Is the “green” movement too white? According to former Obama administration green jobs czar Van Jones, it is.
Jones told the news site Grist that the environmental movement has a diversity problem.
“The mainstream donors and environmental organizations could be strengthened just by recognizing the other ‘environmentalisms’ that are already existing and flourishing outside their purview,” Jones said. Historically, many environmental organizations have been mostly white, and organizations tying environmentalism to social justice received a much smaller amount of funding than mainstream groups.
But Jones said that a movement that welcomed more diversity would flourish.
“If you go to Detroit, you will find lots of community gardening going on, lots of community cleanup going on, lots of small-scale manufacturing going on. None of this is being directed by any mainstream environmental group — these are organic, well-considered responses from people who are trying to make their lives better,” Jones said. “Those people should be called environmentalists as much as anybody who is standing up for endangered species.”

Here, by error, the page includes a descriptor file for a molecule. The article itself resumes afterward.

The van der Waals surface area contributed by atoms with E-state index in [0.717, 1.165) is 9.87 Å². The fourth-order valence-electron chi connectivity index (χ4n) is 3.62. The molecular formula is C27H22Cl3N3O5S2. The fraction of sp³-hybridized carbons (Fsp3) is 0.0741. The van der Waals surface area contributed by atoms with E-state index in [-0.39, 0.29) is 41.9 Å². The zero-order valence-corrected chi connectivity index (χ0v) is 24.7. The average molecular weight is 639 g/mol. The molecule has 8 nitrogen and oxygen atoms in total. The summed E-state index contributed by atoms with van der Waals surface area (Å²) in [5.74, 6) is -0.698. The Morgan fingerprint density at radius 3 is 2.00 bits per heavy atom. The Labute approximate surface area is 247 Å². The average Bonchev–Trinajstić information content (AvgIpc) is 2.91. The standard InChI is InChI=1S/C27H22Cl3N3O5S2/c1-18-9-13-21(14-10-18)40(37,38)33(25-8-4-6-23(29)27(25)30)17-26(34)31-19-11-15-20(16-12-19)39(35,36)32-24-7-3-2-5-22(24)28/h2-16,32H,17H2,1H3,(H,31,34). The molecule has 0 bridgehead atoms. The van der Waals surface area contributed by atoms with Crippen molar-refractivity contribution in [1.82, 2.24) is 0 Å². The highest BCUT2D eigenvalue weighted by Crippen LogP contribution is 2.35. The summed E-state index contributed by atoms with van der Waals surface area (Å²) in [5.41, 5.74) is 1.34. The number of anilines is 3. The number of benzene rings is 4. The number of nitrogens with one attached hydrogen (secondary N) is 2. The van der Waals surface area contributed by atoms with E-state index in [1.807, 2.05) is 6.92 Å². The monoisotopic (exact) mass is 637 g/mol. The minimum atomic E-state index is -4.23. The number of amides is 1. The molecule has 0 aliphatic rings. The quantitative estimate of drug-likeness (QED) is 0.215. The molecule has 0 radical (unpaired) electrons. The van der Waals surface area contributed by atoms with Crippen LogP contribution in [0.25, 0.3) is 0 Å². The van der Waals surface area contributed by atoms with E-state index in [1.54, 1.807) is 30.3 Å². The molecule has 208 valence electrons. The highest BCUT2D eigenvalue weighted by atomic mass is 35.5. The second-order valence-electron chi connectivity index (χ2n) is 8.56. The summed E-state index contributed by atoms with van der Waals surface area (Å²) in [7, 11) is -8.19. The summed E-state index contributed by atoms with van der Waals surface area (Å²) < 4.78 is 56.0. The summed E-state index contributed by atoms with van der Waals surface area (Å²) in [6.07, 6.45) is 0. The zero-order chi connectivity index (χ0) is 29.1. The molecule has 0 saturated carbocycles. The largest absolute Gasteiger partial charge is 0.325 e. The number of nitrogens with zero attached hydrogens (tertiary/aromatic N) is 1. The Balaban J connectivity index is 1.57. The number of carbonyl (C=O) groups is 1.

Jones has recently returned to the political scene, co-hosting CNN’s “Crossfire” after months of being a “social pariah,” reports the San Francisco Chronicle. His re-emergence in public life has allowed him to become a major voice on environmental issues once again.
Jones said that mainstream environmental groups should help small-scale environmental justice groups get funding from donors and foundations to help further their missions. He argues that diversifying the donor lists of foundations would help African-American environmentalists make an impact on the environmental movement.
“I think there’s always been way more support in the black community for climate solutions and environmental solutions than we have credit for,” Jones said. “Some affluent white communities are more vocal and maybe have more intensity, and also more resources to single this one issue out, but the polling data’s pretty clear that African-Americans are among the most supportive of environmental regulation and climate solutions.”
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